|ISSN No. 1606-7754 Vol.16 No.1 April 2008|
Susceptibility to insulin resistance in indigenous Australians may be down stream of resistin.
David A Good1, John Cardinal2, Robert S Ware3, Lisa Marks2, Janine B Kesting1, Lionel CK Chan1, Joanne TE Shaw1
Discipline of Medicine, The University of Queensland, The Prince Charles Hospital, Brisbane, Queensland 40321,Chemical Pathology, Queensland Health Pathology Service, Brisbane, Queensland 40292, School of Population Health, The University of Queensland, Brisbane, Queensland 40063, Australia
Objective: Obesity is thought to be a major risk factor for the development of insulin resistance and type 2 diabetes mellitus. However, not all obese or insulin resistant individuals develop T2DM suggesting additional factors are required to cause disease. In order to identify additional mechanisms leading to insulin resistance and T2DM, we measured plasma adipokines as well as established biochemical risk factors for developing T2DM in a large indigenous Australian family. Results: We found T2DM individuals had higher insulin resistance (as measured by HOMA-IR) (p< 0.001), triglyceride (p= 0.003), cholesterol (p=0.02) and TNFα (p=0.03) levels than normoglycaemic controls, independent of age, gender and BMI. The alterations in insulin resistance could not be attributed to TNFα, as we did not find a correlation between TNFα and HOMA-IR in either normoglycaemic or T2DM individuals. In contrast, resistin correlated strongly to HOMA-IR in T2DM (p<0.001) but not normoglycaemic individuals despite the lack of significant differences in circulating levels. We also showed obese T2DM individuals had significantly lower leptin levels (p<0.001) and ß cell function (as measured by HOMA-%B) (p<0.001) compared to obese normoglycaemic family members. Conclusion: These results suggest that events downstream of resistin signalling warrant further investigation to identify the cause for increased susceptibility to insulin resistance in this family. The lower leptin levels in obese T2DM individuals may be explained by a reduced ß cell function. Longitudinal studies are required to assess the utility of TNFα and leptin levels in relation to BMI as risk factors for T2DM.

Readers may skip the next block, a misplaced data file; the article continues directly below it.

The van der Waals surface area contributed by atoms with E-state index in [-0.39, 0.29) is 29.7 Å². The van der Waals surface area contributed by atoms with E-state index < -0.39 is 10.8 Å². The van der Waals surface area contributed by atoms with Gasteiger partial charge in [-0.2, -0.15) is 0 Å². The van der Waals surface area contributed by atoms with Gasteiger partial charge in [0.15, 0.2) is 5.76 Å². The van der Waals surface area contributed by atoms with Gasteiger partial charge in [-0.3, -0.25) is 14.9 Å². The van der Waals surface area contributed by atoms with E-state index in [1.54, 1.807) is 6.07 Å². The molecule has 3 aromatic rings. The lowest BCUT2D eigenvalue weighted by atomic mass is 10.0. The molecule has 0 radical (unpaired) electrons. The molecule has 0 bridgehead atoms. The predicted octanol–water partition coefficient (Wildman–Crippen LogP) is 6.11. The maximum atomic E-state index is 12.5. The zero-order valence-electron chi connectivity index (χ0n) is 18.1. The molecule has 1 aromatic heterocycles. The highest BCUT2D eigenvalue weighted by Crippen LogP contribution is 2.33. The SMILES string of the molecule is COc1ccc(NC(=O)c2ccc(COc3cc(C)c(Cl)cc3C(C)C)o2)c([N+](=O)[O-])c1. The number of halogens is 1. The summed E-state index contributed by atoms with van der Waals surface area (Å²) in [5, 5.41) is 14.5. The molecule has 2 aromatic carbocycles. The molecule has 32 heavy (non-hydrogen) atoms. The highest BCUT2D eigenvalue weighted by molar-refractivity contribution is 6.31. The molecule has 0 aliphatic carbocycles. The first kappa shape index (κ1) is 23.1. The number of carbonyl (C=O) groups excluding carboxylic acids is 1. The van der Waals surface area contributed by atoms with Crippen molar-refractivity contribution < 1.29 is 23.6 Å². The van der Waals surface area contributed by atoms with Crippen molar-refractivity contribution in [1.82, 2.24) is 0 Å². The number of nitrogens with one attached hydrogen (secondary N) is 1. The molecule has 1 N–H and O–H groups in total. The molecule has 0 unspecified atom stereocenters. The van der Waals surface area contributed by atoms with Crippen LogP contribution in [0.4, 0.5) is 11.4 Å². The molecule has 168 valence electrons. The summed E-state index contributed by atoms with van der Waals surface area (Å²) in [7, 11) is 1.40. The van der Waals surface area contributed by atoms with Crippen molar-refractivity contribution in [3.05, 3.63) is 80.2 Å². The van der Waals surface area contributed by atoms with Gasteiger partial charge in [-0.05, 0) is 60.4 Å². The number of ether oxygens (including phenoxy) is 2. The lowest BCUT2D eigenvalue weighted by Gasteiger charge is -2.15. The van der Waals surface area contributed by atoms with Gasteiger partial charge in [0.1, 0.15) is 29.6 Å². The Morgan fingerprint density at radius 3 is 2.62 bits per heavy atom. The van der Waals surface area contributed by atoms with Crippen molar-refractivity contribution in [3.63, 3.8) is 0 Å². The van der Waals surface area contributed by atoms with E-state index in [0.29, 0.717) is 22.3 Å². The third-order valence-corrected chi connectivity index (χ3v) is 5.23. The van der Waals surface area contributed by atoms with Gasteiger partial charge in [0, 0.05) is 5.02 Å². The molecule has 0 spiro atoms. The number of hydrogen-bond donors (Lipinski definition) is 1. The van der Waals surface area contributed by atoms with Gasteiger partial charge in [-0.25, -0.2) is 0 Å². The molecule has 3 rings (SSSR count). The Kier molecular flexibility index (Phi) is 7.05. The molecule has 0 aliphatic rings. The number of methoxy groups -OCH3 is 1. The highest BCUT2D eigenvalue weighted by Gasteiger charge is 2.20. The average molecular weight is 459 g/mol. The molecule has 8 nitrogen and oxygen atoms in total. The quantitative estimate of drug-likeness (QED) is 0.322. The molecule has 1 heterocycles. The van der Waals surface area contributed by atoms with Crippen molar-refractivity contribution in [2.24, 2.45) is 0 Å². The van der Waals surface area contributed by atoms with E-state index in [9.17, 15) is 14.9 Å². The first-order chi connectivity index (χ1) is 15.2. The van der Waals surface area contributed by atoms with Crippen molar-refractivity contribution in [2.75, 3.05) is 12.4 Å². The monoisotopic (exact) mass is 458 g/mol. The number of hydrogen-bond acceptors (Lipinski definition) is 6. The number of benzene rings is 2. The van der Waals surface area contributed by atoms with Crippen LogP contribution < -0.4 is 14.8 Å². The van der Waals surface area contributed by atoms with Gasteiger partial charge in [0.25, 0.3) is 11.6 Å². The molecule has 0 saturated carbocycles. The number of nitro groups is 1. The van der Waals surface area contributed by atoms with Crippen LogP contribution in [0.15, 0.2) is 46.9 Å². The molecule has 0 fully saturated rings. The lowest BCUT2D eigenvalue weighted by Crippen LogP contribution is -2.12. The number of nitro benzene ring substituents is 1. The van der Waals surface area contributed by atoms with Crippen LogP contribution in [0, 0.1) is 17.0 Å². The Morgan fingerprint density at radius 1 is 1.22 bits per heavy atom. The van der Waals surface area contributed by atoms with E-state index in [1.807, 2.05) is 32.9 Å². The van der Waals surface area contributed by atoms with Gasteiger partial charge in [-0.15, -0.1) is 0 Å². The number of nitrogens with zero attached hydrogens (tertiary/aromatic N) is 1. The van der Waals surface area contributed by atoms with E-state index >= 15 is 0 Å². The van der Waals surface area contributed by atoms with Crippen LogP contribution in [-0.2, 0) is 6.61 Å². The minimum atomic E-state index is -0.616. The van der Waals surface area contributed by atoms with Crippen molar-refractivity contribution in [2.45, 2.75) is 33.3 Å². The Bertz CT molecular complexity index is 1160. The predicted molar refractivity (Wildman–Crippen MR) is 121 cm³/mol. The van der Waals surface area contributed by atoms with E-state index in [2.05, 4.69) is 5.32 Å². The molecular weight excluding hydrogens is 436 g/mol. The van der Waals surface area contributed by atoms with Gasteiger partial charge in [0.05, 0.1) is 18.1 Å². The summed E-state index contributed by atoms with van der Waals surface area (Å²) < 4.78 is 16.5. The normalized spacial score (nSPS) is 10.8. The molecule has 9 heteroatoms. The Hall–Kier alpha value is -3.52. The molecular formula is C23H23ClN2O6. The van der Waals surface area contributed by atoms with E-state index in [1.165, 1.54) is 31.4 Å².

Key words: Adipokines, Adiponectin, Diabetes, Leptin, Obesity, Resistin, TNFα
Type 2 diabetes mellitus (T2DM) is an increasingly common condition associated with reduced life expectancy and considerable morbidity. It may remain undetected for a number of years, and consequently, a significant proportion of people with newly diagnosed T2DM have established complications at the time of diagnosis.1
Obesity is thought to be a major risk factor for T2DM. A major complication of obesity is the development of insulin resistance. The mechanisms underlying insulin resistance are unclear. It has been suggested that increased adiposity induces a chronic inflammatory state characterized by elevated circulating levels of adipokines produced from adipocytes or macrophages infiltrating the fat pad.2-4 Many of these cytokines have been shown to antagonize insulin signalling in rodent models leading to an increased secretion of insulin by pancreatic beta cells. T2DM is thought to occur when the internal milieu governing glucose homeostasis is disrupted to such a degree that it overrides residual pancreatic beta cell function.5
Although obesity increases the risk of developing T2DM, not all obese or insulin resistant individuals develop T2DM. There is also a significant role for genetic differences in determining the level of insulin resistance and T2DM susceptibility. A previous study identified three distinct regions of genetic linkage to T2DM in a large indigenous Australian family with a high prevalence of T2DM and obesity.6 In this present study, we aim to better delineate the phenotype of individuals who are susceptible to insulin resistance and T2DM in this family. As adipokines have been implicated in the pathogenesis of diabetes, we measured plasma adipokine levels along with established biochemical risk factors for developing T2DM and compared these variables between individuals with and without T2DM.